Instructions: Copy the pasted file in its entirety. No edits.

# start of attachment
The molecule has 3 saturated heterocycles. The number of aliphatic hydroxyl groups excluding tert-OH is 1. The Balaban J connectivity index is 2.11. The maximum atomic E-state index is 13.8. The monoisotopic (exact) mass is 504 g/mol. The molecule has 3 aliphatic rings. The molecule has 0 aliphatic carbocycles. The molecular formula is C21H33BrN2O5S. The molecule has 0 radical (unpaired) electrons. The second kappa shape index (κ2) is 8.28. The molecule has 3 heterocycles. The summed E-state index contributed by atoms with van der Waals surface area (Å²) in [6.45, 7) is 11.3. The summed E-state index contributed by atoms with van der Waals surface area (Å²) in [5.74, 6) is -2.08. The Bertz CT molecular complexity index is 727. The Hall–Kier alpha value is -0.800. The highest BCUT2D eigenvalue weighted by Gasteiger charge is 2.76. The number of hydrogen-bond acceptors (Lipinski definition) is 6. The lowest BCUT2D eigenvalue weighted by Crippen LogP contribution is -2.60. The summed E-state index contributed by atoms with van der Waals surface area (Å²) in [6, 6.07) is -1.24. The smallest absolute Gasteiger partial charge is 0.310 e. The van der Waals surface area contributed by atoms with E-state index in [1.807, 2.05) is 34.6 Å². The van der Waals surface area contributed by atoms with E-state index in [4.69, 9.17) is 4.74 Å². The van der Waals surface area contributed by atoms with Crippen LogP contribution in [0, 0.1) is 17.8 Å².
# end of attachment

The molecule has 3 saturated heterocycles. The number of aliphatic hydroxyl groups excluding tert-OH is 1. The Balaban J connectivity index is 2.11. The maximum atomic E-state index is 13.8. The monoisotopic (exact) mass is 504 g/mol. The molecule has 3 aliphatic rings. The molecule has 0 aliphatic carbocycles. The molecular formula is C21H33BrN2O5S. The molecule has 0 radical (unpaired) electrons. The second kappa shape index (κ2) is 8.28. The molecule has 3 heterocycles. The summed E-state index contributed by atoms with van der Waals surface area (Å²) in [6.45, 7) is 11.3. The summed E-state index contributed by atoms with van der Waals surface area (Å²) in [5.74, 6) is -2.08. The Bertz CT molecular complexity index is 727. The Hall–Kier alpha value is -0.800. The highest BCUT2D eigenvalue weighted by Gasteiger charge is 2.76. The number of hydrogen-bond acceptors (Lipinski definition) is 6. The lowest BCUT2D eigenvalue weighted by Crippen LogP contribution is -2.60. The summed E-state index contributed by atoms with van der Waals surface area (Å²) in [6, 6.07) is -1.24. The smallest absolute Gasteiger partial charge is 0.310 e. The van der Waals surface area contributed by atoms with E-state index in [1.807, 2.05) is 34.6 Å². The van der Waals surface area contributed by atoms with E-state index in [4.69, 9.17) is 4.74 Å². The van der Waals surface area contributed by atoms with Crippen LogP contribution in [0, 0.1) is 17.8 Å².